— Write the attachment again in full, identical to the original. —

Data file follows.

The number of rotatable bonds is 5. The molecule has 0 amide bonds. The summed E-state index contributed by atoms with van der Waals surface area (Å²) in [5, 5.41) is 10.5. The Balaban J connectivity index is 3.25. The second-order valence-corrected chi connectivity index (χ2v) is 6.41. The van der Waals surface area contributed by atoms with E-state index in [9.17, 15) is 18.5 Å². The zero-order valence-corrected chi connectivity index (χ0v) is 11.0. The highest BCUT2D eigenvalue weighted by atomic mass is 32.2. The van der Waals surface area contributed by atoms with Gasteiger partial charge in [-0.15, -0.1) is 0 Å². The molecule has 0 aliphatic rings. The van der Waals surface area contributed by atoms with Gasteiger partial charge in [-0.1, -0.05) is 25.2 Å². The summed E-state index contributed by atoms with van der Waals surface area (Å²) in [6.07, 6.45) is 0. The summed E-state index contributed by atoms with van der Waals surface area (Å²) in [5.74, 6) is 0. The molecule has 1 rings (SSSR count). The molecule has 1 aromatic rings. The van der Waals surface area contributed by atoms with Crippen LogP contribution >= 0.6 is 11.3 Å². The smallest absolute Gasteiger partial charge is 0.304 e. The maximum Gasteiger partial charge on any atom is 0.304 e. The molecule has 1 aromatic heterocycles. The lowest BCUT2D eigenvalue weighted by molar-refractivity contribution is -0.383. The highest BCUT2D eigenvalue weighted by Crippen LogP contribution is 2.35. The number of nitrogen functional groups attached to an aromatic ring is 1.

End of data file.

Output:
The number of rotatable bonds is 5. The molecule has 0 amide bonds. The summed E-state index contributed by atoms with van der Waals surface area (Å²) in [5, 5.41) is 10.5. The Balaban J connectivity index is 3.25. The second-order valence-corrected chi connectivity index (χ2v) is 6.41. The van der Waals surface area contributed by atoms with E-state index in [9.17, 15) is 18.5 Å². The zero-order valence-corrected chi connectivity index (χ0v) is 11.0. The highest BCUT2D eigenvalue weighted by atomic mass is 32.2. The van der Waals surface area contributed by atoms with Gasteiger partial charge in [-0.15, -0.1) is 0 Å². The molecule has 0 aliphatic rings. The van der Waals surface area contributed by atoms with Gasteiger partial charge in [-0.1, -0.05) is 25.2 Å². The summed E-state index contributed by atoms with van der Waals surface area (Å²) in [6.07, 6.45) is 0. The summed E-state index contributed by atoms with van der Waals surface area (Å²) in [5.74, 6) is 0. The molecule has 1 rings (SSSR count). The molecule has 1 aromatic rings. The van der Waals surface area contributed by atoms with Crippen LogP contribution >= 0.6 is 11.3 Å². The smallest absolute Gasteiger partial charge is 0.304 e. The maximum Gasteiger partial charge on any atom is 0.304 e. The molecule has 1 aromatic heterocycles. The lowest BCUT2D eigenvalue weighted by molar-refractivity contribution is -0.383. The highest BCUT2D eigenvalue weighted by Crippen LogP contribution is 2.35. The number of nitrogen functional groups attached to an aromatic ring is 1.